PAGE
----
Asian investors have lost over $1.5 Trillion dollars of net worth in the past four days with indexes across Asia hitting a three year low yesterday. The Shanghai Composite Index has fallen by nearly 40 percent since June, after rising more than 140 percent last year. Tokyo’s Nikkei-225 index recorded its biggest drop in more than two years, falling 4.6 percent to a six-month low, while the MSCI index of Asia-Pacific shares outside Japan sank 5.1 percent to a three-year low.
Commodities are also sinking. Oil has hit a six-and-a-half-year low. A broader index of 22 commodities compiled by Bloomberg is at its lowest since 1999.
What is causing the selloff? Here from the Economist is a short explanation:
"A weakening outlook for Chinese growth, and a slip in China's currency, havecombined to put pressure on other emerging economies—and especially those whose growth model depends on Chinese demand for industrial and other commodities. Emerging markets have also been squeezed by the Fed, which has been preparing the world economy to expect the first interest rate rise in nearly a decade in September. Tighter monetary conditions in America have led to reduced capital flows to big emerging economies, to a rising dollar, and to more difficult conditions for firms and governments with dollar-denominated loans to repay."
What implications does this have for the EB-5 industry? The most obvious is that there will be less wealthy foreign investors from all over the world as the fall in asset prices was global, not limited to just China.
This will be especially acute as most EB-5 investors come from less developed, emerging markets which are more prone to falling commodity markets, illiquid equity markets and poor monetary and central bank controls. Many high net worth individuals from these markets have never seen such substantial market declines and may now be more skittish about investing in illiquid assets and limited partnership pools, typical of EB-5 Regional Center investments, for which they cannot easily divest.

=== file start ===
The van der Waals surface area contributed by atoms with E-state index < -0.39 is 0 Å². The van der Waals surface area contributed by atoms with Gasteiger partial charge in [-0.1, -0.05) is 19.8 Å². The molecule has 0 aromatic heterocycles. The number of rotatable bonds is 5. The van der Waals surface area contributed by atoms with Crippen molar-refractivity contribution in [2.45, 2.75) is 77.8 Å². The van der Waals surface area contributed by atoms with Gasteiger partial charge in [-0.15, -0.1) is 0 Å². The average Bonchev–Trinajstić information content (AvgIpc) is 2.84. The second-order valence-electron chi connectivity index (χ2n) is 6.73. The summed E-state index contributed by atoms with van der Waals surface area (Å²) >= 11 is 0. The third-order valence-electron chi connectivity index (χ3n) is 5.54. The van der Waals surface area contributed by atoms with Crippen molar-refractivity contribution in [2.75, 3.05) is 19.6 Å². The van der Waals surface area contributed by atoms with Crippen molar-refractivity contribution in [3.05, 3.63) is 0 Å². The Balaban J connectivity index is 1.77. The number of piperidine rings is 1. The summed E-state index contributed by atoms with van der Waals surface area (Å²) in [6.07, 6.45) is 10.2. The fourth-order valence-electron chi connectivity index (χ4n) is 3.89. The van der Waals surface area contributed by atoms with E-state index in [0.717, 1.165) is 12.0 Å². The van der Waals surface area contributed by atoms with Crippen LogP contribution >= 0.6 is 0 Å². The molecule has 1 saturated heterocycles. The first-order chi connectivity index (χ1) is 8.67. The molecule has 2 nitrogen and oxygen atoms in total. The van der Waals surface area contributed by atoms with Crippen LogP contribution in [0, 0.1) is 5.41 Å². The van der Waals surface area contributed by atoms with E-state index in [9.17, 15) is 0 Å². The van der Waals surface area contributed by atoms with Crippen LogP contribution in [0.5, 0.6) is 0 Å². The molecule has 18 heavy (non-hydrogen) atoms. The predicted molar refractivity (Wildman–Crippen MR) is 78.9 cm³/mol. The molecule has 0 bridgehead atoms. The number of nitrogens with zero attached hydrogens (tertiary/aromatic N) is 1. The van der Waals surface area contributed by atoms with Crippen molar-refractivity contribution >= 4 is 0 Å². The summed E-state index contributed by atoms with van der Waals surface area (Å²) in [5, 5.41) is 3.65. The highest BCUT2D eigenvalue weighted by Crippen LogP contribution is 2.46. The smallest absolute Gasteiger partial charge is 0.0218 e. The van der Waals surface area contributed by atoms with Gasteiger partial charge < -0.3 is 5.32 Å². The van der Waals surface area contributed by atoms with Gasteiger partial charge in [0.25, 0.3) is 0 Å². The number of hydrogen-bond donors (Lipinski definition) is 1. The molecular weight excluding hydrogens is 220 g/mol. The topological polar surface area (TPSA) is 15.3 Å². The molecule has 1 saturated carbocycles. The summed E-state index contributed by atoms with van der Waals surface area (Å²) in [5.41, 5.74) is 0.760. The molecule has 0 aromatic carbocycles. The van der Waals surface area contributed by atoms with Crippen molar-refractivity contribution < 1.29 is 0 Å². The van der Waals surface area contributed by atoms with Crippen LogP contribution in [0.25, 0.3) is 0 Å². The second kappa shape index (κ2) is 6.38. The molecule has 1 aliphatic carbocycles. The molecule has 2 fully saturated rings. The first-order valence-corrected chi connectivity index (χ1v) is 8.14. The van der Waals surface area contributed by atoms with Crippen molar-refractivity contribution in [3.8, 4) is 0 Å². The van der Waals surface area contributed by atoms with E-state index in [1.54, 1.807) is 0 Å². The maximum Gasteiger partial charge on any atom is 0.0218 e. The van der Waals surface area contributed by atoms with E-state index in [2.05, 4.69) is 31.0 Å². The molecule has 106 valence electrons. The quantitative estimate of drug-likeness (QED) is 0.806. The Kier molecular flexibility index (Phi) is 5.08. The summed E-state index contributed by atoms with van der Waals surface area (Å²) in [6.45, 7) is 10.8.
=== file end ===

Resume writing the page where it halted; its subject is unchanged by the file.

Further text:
This raises the following questions:
- What does this mean for Regional Centers, developers, manufacturers and others looking to raise capital from foreign investors (EB-5 or FDI)?
- Which EB-5 investments (asset categories) are most likely to suffer from falling global asset prices?
For now, the answers are fairly straightforward:
1. There will be a smaller pool of investors who can afford to invest in what will most likely be a higher EB-5 investment threshold. This pool will still far exceed the current 10,000 visa cap limit, so no worries about demand exceeding supply, simply that there will be less newly minted millionaire and billionaires.
2. Commodity (oil, gas, metals) investments will be more likely to fail unless market prices reverse course.
3. High end residential real estate in markets such as New York City, Los Angeles,San Francisco, Miami, Seattle, Dallas, Chicago and others will be harder to sell as the cash market buyers from overseas may be more interested in selling assets to meet margin calls than purchasing multi-million dollar lofts.
4. Casinos: this should be obvious, with less disposable income and greater uncertainty about the future this may be the last place you may find foreign visitors. It will be interesting to see how the levels of spending and revenue in Las Vegas will be affected in the upcoming quarters. There are a large number ofcasinos in LV that have been and are being financed by mostly Chinese investors, it will be interesting to see if that trend continues in turbulent and falling equity markets. So far the reports have not been promising and those were in a booming bull market.
5. Lack of high net worth foreign "shoppers" may hurt high end retail stores, malls and outlets. EB-5 offerings which focus on offering high end shopping to wealthy foreign buyers may find that there are fewer buyers coming to the U.S. on shopping sprees as their disposable income has shrunk along with their stock market portfolios. High end luxury items may still be purchased, but not in the volume that was forecast when business plans were written during the booming asset markets.
All of these could lead to failures to meet job creation requirements as well as the return of capital at term. Immigration attorneys who simply rely on a Regional Center's track record to guide their recommendations may be in for a surprise when they later find that their client's asset is non-performing due to a changing global market environment that has nothing to do with past records of USCIS approvals.
The result of this global market turbulence may be that liquidity will take a higher priority during these unstable markets than purchasing hard assets in non-liquid investment pools which may fall in value as commodity and real estate markets correct downwards in the face of decreasing demand and global markets corrections.
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